Roccor has completed radio frequency testing of the helical L-band antenna (pictured) for the XVI mission, an Air Force Research Laboratory campaign to to demonstrate communications relay with a Link 16 terminal on a small satellite. Credit: Roccor

SAN FRANCISCO – Redwire acquired Roccor, a Longmont, Colorado company known for deployable spacecraft structures, and signaled its intention to continue expanding in an effort to become a leading space infrastructure company. Terms of the transaction were not disclosed.

“Roccor is exactly the type of company we are looking to add to the Redwire platform — a proven, growth company with a list of top-tier customers that is also an industry disruptor,” Peter Cannito, Redwire chairman and CEO, said in a statement. “We are very excited to work closely with the talented Roccor team to build on their tremendous success and accelerate their advanced technologies.”

Roccor, founded in 2012, supplies deployable booms, structures, antennas, thermal products and solar arrays for spacecraft. Roccor technology is flying on 75 spaceflight NASA, the U.S. Defense Department and commercial space missions.

“Redwire is an exciting company at the forefront of space innovation and development,” Roccor President Chris Pearson, who will remain in that role after the acquisition is completed, said in a statement. “The global satellite industry is growing rapidly, and the financial and operational support from Redwire and AE Industrial will allow us to keep pace with the demands of a constantly evolving industry.”

AE Industrial Partners, a private equity firm, formed Redwire in June 2020 with the acquisitions of Deep Space Systems and Adcole Space. Redwire then acquired Made In Space.

“Redwire is in a growth mode,” Cannito told SpaceNews by email. “We are looking to strategically develop the company by adding differentiated capabilities that enhance our space infrastructure strategy.”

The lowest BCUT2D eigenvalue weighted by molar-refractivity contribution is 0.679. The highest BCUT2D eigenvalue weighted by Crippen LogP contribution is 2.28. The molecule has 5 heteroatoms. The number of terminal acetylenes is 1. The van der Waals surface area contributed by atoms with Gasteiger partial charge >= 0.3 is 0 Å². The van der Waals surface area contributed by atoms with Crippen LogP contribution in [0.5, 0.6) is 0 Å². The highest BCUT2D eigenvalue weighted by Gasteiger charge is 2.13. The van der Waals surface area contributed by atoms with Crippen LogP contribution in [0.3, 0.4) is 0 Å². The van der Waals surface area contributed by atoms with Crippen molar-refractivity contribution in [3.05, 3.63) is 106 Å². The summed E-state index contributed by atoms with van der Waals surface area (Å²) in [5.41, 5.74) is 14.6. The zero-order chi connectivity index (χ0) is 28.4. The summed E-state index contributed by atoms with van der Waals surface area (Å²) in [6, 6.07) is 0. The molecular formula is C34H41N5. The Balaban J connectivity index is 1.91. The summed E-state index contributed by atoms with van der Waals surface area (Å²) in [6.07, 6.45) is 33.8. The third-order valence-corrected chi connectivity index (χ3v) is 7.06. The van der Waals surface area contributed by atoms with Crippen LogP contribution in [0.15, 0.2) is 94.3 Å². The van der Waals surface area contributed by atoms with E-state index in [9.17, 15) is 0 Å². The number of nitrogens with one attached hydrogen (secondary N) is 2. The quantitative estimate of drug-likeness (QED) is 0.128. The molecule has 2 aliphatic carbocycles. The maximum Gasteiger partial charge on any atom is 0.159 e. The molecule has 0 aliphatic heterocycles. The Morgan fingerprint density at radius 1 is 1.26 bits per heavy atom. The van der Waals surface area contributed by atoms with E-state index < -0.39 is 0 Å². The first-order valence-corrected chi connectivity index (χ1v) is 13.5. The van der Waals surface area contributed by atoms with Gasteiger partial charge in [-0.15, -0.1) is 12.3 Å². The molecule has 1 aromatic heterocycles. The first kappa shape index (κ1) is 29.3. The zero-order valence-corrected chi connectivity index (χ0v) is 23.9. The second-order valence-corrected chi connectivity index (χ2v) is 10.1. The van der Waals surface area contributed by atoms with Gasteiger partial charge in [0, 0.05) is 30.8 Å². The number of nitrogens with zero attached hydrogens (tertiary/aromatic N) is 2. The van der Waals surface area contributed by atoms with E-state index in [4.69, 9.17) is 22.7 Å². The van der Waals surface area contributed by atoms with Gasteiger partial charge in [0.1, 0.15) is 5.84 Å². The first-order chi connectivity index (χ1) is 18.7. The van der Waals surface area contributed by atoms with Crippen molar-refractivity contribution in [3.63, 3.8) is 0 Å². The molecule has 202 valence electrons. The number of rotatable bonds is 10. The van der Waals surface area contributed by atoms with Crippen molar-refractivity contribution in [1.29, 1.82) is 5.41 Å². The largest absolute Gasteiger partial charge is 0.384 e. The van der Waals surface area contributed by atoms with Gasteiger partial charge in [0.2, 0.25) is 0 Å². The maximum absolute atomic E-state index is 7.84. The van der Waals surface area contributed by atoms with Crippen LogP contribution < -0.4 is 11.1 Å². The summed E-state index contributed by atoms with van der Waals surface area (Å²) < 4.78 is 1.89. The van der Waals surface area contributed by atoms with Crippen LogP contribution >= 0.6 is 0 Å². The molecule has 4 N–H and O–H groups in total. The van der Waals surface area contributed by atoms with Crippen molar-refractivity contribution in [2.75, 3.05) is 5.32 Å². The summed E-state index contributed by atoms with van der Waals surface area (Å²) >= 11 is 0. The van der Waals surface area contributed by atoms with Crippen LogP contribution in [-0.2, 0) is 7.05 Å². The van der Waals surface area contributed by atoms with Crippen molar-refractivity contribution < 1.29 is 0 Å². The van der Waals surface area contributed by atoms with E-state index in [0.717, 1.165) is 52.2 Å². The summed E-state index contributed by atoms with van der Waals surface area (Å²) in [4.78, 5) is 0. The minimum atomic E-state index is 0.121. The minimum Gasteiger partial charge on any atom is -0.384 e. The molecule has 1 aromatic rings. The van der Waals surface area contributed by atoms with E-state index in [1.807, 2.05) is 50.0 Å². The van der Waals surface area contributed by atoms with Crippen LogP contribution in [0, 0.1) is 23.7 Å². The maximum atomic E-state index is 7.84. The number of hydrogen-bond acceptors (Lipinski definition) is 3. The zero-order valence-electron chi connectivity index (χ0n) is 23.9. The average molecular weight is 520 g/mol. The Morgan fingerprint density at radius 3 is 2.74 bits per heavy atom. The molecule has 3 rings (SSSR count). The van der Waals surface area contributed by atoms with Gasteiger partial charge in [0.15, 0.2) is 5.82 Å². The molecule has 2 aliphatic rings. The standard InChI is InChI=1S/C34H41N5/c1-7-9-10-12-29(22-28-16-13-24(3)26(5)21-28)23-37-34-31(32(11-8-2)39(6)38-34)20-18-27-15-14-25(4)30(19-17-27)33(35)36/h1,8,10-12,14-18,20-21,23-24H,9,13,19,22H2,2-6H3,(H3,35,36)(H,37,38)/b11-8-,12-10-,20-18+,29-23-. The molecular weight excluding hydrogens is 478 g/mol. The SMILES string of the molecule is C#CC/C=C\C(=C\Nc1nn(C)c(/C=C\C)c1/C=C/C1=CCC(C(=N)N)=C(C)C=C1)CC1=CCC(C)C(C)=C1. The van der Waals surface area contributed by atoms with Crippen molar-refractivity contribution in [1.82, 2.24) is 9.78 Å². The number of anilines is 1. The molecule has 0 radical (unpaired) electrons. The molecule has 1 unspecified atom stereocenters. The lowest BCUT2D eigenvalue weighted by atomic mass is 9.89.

By acquiring Roccor, Redwire is expanding its technology portfolio to include deployable structures for commercial and military satellites. Roccor’s products, including stand-alone booms, hinges, solar arrays and antennas, “will augment Redwire’s current space infrastructure solutions to offer more innovative capabilities and deliver even greater performance at substantially lower costs for its customers,” according to the Oct. 29 news release.

“AE Industrial set out to build Redwire because we recognized a need to bring together fast-growing yet established innovators with companies that possess extensive flight heritage,” AEI Partner Kirk Konert said in a statement. “Roccor brings added capabilities, an impressive customer list, and an incredible workforce that we are confident will achieve amazing results as part of Redwire.”

Debra Werner is a correspondent for SpaceNews based in San Francisco. Debra earned a bachelor’s degree in communications from the University of California, Berkeley, and a master’s degree in Journalism from Northwestern University. She...